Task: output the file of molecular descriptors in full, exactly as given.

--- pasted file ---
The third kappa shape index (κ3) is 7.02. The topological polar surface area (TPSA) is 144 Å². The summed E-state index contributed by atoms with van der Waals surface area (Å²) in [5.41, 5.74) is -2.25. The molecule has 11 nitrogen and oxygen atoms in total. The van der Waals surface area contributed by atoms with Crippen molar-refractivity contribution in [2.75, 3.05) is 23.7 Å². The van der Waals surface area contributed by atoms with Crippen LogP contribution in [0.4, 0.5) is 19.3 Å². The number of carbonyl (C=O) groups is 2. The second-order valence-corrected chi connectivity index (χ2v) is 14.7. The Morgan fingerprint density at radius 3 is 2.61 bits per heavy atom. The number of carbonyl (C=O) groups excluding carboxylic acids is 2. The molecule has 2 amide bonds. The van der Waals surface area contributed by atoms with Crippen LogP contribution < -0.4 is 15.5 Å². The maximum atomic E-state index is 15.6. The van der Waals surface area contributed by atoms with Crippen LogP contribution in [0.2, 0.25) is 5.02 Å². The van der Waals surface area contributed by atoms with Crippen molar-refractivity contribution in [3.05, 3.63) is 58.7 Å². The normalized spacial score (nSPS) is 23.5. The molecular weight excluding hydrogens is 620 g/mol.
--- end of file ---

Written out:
The third kappa shape index (κ3) is 7.02. The topological polar surface area (TPSA) is 144 Å². The summed E-state index contributed by atoms with van der Waals surface area (Å²) in [5.41, 5.74) is -2.25. The molecule has 11 nitrogen and oxygen atoms in total. The van der Waals surface area contributed by atoms with Crippen molar-refractivity contribution in [2.75, 3.05) is 23.7 Å². The van der Waals surface area contributed by atoms with Crippen LogP contribution in [0.4, 0.5) is 19.3 Å². The number of carbonyl (C=O) groups is 2. The second-order valence-corrected chi connectivity index (χ2v) is 14.7. The Morgan fingerprint density at radius 3 is 2.61 bits per heavy atom. The number of carbonyl (C=O) groups excluding carboxylic acids is 2. The molecule has 2 amide bonds. The van der Waals surface area contributed by atoms with Crippen LogP contribution < -0.4 is 15.5 Å². The maximum atomic E-state index is 15.6. The van der Waals surface area contributed by atoms with Crippen LogP contribution in [0.2, 0.25) is 5.02 Å². The van der Waals surface area contributed by atoms with Crippen molar-refractivity contribution in [3.05, 3.63) is 58.7 Å². The normalized spacial score (nSPS) is 23.5. The molecular weight excluding hydrogens is 620 g/mol.